The goal of the proposed model is to reproduce the characteristic processes of Darwinian evolution, adapted to the language of quantum algorithms and quantum computing. The self-replication mechanism is based on two partial quantum cloning events, an operation that entangles either the genotype or the phenotype with a blank state and copies a certain expectation value of the original qubit in both of the outcome qubits. In this set of experiments, the self-replication consists in duplicating the expectation value of *σ*_{z} in the genotype, in a blank state that will be transformed in the genotype of the individual in the next generation^{19}. The process is completed by copying again *σ*_{z} of the new genotype in another blank state that will be transformed in the phenotype of the new individual. The next subprotocol in the algorithm is the interaction between the individuals and the environment, which emulates the aging of living units until an asymptotic state that represents its death. This evolution is encoded in a dissipative dynamics that couples a bath with each of the phenotype qubits, with *σ* = |0〉〈1| as Lindblad operator. The effective lifetime, i.e., the time the phenotype needs to arrive to the dark state of the Lindbladian up to a given error, depends implicitly on the genotype. The protocol also accounts for mutations, performed via random single qubit rotations in the genotype qubits or via errors in the self-replication process^{20}. The final ingredient is the interaction between individuals, which conditionally exchange the phenotypes depending on the genotypes^{20}. This behavior is achieved via a four-qubit unitary operation, where genotypes and phenotypes play the role of control and target qubits, respectively. The conjunction of these components leads to a minimal but consistent Darwinian quantum scenario. The protocol may be enriched when including spatial information, either quantum or classical, or increasing the model complexity by considering a larger set of observables.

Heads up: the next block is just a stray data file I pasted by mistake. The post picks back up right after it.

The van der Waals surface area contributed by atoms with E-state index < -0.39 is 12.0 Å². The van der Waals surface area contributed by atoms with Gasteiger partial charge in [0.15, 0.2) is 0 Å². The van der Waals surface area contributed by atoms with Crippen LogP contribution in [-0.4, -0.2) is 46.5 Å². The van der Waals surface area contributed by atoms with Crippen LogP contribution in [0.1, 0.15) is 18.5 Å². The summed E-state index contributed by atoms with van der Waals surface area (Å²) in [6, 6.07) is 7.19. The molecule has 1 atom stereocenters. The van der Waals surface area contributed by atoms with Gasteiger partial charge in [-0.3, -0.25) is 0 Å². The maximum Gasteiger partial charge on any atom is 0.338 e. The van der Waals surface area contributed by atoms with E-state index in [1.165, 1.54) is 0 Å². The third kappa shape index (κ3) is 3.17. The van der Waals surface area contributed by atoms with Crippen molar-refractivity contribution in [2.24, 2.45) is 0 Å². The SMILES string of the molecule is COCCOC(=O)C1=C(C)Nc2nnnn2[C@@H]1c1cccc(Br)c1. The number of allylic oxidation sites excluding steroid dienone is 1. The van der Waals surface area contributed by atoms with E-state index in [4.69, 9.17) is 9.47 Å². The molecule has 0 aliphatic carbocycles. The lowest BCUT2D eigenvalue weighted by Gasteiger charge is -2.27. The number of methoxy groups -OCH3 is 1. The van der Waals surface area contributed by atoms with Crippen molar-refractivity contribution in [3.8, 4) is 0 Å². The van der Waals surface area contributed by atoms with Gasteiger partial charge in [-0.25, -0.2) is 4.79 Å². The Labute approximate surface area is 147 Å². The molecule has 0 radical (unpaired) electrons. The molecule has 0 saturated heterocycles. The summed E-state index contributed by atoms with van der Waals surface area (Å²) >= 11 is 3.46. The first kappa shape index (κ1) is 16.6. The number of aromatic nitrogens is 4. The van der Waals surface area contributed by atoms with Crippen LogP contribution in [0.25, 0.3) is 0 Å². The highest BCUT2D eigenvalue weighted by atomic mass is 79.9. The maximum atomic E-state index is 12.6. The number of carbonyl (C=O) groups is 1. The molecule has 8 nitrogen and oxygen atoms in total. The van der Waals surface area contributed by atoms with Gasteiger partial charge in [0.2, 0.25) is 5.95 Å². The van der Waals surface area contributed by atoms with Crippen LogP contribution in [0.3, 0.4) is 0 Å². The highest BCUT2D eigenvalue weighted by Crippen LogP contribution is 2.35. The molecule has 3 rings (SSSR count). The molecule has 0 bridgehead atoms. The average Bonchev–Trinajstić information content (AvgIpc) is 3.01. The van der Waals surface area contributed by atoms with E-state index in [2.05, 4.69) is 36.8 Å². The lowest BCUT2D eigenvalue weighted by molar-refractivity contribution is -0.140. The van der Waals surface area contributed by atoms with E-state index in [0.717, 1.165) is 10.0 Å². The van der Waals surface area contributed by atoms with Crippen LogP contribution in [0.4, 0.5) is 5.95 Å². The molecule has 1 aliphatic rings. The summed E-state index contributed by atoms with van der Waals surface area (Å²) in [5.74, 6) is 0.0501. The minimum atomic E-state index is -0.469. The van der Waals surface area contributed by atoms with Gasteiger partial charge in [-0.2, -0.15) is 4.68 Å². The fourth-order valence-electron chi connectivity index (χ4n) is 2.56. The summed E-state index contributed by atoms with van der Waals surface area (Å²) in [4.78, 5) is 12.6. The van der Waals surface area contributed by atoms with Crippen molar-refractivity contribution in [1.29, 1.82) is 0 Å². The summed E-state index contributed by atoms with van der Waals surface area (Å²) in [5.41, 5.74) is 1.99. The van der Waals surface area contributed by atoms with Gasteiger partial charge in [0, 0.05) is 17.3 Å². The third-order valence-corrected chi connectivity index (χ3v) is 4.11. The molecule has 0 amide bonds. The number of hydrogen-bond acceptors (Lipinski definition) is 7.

The first step for this implementation is to express each of the building blocks of the previous paragraph in terms of the quantum gates available in the superconducting circuit architecture of IBM cloud quantum computer^{34}. Since we have selected *σ*_{z} as the observable to clone, every partial quantum cloning event requires the realization of a *U*_{CNOT} gate, that can be directly performed in the experiment. Regarding the interaction with the environment, we have adapted our protocol, because the experimental device does not allow to realize a conditional projection of the quantum state to the |0〉 in the phenotypes. The alternative we propose is to implement the transition between the basis states as a sequence of small rotations in *σ*_{y} for the phenotype qubits, \({e}^{-i{\sigma }_{y}\theta }\), with *θ* tuned according to the duration of each simulated time step. We have employed *u*_{2}(*ϕ*, *λ*) and *u*_{3}(*θ*, *ϕ*, *λ*) available in the experimental platform, to implement the single qubit gates.